Ever see something remarkable and wish you could just blink your eyes and snap a photo? If Mimi Zou, Royal College of Art in London alum, has her way this wish could come true. The recent graduate of the school’s Innovation Design Engineering program developed a camera prototype that tracks a person's eye movement and uses it to snap photographs.

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The camera uses biometric detection (the same kind used to scan irises for security purposes) to track the movement of the eye. When a user squints, the lens zooms in and when the person opens her eyes wide, the lens zooms out. To take a picture, a person stares at the desired area and blinks twice quickly.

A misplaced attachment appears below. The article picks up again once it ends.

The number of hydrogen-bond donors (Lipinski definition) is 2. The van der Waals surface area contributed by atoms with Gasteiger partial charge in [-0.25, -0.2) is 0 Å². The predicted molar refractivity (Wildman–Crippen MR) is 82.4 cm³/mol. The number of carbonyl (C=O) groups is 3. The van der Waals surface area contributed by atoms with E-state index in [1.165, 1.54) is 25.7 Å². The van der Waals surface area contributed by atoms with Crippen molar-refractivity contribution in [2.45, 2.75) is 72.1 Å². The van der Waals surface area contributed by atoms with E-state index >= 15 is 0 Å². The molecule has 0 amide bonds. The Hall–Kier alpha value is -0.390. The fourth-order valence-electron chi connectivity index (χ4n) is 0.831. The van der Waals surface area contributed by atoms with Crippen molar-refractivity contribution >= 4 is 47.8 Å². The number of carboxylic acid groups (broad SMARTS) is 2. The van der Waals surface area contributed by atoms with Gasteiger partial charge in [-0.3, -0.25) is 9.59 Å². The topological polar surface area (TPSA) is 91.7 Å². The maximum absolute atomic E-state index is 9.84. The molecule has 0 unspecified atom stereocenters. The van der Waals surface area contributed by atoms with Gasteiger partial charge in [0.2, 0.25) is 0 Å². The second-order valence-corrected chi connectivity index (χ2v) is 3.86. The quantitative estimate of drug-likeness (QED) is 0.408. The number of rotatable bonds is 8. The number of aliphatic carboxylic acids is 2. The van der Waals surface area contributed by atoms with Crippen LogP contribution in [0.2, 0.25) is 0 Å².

Because the camera uses a biometric technology, personal user data can be recorded and saved and then used to automatically set the camera's preferences before it's used. For example, Zou is near-sighted, so as soon as the camera recognizes it's her, it adjusts the focus to accommodate her vision so that she can see clearly.

The camera is about the size of a normal one, but shaped just like a lens. Instead of a standard lens however, it has a digital display that sits behind the camera’s shutter and sensor. Zou hopes that Iris will usher in a new type of device that adapts to users, rather than making users adapt to them.

via Wired

Credit: Mimi Zou